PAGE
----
(interviewing) What does it mean, to have a sacred place?

JOSEPH CAMPBELL: This is a term I like to use now as an absolute necessity for anybody today. You must have a room, or a certain hour a day or so, where you do not know what was in the newspapers that morning, you don’t know who your friends are, you don’t know what you owe to anybody, you don’t know what anybody owes to you, but a place where you can simply experience and bring forth what you are and what you might be. This is the place of creative incubation. And first you may find that nothing’s happening there, but if you have a sacred place and use it, and take advantage of it, something will happen.

BILL MOYERS: This place does for you what the plains did for the hunter…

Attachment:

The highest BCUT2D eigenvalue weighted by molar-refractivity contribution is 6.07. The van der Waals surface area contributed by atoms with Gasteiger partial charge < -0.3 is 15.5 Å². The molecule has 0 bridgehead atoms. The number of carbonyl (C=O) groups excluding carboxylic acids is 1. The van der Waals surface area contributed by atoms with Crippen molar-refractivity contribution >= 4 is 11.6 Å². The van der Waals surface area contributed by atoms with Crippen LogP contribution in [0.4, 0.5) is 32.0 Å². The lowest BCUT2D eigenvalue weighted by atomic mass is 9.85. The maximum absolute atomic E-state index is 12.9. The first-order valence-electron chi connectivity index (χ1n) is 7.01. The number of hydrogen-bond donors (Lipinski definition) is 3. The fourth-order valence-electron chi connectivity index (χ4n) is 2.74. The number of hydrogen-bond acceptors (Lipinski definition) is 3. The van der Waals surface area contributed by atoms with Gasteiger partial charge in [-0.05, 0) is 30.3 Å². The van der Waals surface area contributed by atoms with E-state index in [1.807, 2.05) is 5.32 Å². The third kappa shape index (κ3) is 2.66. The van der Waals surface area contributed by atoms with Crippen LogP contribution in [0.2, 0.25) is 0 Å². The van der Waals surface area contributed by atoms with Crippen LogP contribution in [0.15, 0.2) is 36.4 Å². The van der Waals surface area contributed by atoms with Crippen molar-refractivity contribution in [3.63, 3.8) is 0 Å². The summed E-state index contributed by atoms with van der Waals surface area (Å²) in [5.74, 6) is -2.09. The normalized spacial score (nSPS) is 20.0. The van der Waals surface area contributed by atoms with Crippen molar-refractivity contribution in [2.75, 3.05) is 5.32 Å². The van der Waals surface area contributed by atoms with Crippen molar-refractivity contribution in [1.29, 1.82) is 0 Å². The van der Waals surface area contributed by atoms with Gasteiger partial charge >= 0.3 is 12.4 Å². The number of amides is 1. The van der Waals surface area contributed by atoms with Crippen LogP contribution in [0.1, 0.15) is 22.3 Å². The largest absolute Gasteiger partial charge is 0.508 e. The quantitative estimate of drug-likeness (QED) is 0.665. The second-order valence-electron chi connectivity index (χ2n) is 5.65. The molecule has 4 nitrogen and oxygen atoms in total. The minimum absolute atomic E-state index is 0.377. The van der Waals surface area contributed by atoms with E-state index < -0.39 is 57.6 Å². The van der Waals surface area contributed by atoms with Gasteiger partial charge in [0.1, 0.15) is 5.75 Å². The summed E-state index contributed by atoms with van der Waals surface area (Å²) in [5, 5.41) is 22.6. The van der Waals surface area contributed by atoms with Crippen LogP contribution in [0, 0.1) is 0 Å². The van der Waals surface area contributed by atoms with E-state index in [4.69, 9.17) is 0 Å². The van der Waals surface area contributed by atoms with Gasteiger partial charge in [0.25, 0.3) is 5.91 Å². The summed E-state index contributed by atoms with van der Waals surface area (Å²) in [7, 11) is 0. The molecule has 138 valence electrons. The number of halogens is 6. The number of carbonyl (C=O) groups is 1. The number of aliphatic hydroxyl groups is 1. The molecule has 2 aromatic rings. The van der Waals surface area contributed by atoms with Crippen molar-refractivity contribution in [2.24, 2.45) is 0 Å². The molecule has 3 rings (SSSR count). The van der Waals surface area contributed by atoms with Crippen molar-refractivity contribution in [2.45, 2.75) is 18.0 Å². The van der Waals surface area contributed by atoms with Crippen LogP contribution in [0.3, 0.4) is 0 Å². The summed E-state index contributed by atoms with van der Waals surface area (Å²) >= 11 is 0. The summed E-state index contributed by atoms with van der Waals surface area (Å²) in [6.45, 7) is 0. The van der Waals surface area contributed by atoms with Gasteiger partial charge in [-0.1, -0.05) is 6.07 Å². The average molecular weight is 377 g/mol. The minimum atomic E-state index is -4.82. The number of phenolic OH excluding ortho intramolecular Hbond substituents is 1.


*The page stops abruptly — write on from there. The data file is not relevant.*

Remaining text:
JOSEPH CAMPBELL: For them the whole thing was a sacred place, do you see? But most of our action is economically or socially determined, and does not come out of our life. I don’t know whether you’ve had the experience I’ve had, but as you get older, the claims of the environment upon you are so great that you hardly know where the hell you are. What is it you intended? You’re always doing something that is required of you this minute, that minute, another minute. Where is your bliss station, you know? Try to find it. Get a phonograph and put on the records, the music, that you really love. Even if it’s corny music that nobody else respects, I mean, the one that you like or the book you want to read, get it done and have a place in which to do it. There you get the “thou” feeling of life. These people had it for the whole world that they were living in.